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Webinar: Rethinking Your Wellness Program in the Wake of the EEOC/AARP Lawsuit

If you remember only one thing today, it should be this: don’t assume that your organization doesn’t need Directors and Officers (D&O) Liability insurance just because you don’t have stockholders. Any organization that has business relationships with customers and third-party suppliers is open to a D&O lawsuit. Organizations that are subject to regulatory oversight or have competitors or lenders can also face D&O-related exposures. Simply stated, all companies have a D&O liability exposure; the risk is universal.

In today’s business environment, where laws and regulations are always changing, your organization and its leadership constantly face new exposures. D&O insurance protects the personal assets of the leaders who make decisions that affect the organization and its employees and partners while also protecting the company’s balance sheet and brand.


Here’s what Directors and Officers Liability insurance covers:

  • Directors, officers, leadership and employees for monetary judgments and settlements for negligence or breach of duty, loyalty or care to the organization
  • Claims made for civil, criminal, judicial, administrative and regulatory or arbitration proceedings and investigations
  • Breach of fiduciary duty, failure to exercise due care and employment-related suits that allege harassment, discrimination or wrongful termination

When considering Directors and Officers Liability insurance, it is key to make informed decisions based on your organization’s risk profile, industry and size. Consider the following before you buy.

Set program limits that are acceptable and sustainable to your company’s risk profile.

  • Leverage benchmark studies of companies with similar profiles to gain valuable information on what your limits should be
  • If your company is publicly-traded, review market capitalization changes that can indicate how investors could lose financial investments
  • Prepare strategies to reduce exposure to employment practices-related claims; these are a leading source of loss for private company D&O policies

Some examples of D&O claims that could impact your organization:

  • Regulatory bodies such as the US Department of Justice can investigate and press charges for misappropriation of grant funds
  • Donors can make a claim for misrepresentation of monetary donations
  • Clients and customers can sue for misconduct and failure of the organization to deal with harmful behavior
  • Suppliers and third parties can allege damages as a result of being promised business that never materializes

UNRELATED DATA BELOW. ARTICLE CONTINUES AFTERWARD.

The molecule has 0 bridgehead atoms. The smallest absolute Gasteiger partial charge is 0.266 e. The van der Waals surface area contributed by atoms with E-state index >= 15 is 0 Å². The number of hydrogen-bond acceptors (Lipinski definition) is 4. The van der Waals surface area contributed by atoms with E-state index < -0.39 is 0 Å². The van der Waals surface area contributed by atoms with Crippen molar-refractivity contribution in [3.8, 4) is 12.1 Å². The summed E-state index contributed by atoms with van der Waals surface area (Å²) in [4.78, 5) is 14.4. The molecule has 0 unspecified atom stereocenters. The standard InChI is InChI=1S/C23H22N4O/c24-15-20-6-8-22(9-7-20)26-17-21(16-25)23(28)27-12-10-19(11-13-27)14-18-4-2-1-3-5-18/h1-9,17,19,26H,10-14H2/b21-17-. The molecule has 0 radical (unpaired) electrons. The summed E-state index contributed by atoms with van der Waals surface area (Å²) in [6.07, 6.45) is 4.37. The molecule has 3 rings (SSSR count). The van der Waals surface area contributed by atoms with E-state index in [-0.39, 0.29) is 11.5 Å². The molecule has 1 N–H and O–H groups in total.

• Competitors can allege patent and trade secret infringement by a former employee who now works for your organization
  • Employees who experience discrimination, harassment or wrongful termination can file suit
  • Shareholders can allege that leadership is not forthcoming in financial communications and misleads stockholders about the organization’s financial health
  • Creditors can allege fraudulent misrepresentation if the organization is unable to repay its debt obligations

Be clear about exactly who is covered under the D&O policy.

  • Your program should cover past, present and future directors, officers and employees for decisions, actions/inaction, dialogue and other choices made
  • Explore additional individual protections, such as Side A Difference in Conditions (DIC) coverage, to defend and indemnify all board and officer leadership when the organization is unable to offer these individuals indemnification
  • Ensure that personal assets aren’t at risk if D&O limits are exhausted prior to closure of a claim

Make sure your D&O coverage integrates with all your insurance policies.

  • Review your business continuity and emergency risk plans with your broker to ensure no coverage gaps exist, and that all your insurance policies are aligned
  • Leadership should understand the risks and potential losses that are covered by your D&O policy

Engage a credible broker and be sure to cover these additional matters as you determine coverage:

  • Discuss use of your preferred defense counsel, as opposed to the insurance company’s choice
  • Plan how potential allegations will be identified, communicated and handled
  • Validate your insurance carrier’s payment and claims history to ensure you will receive optimal service when you need it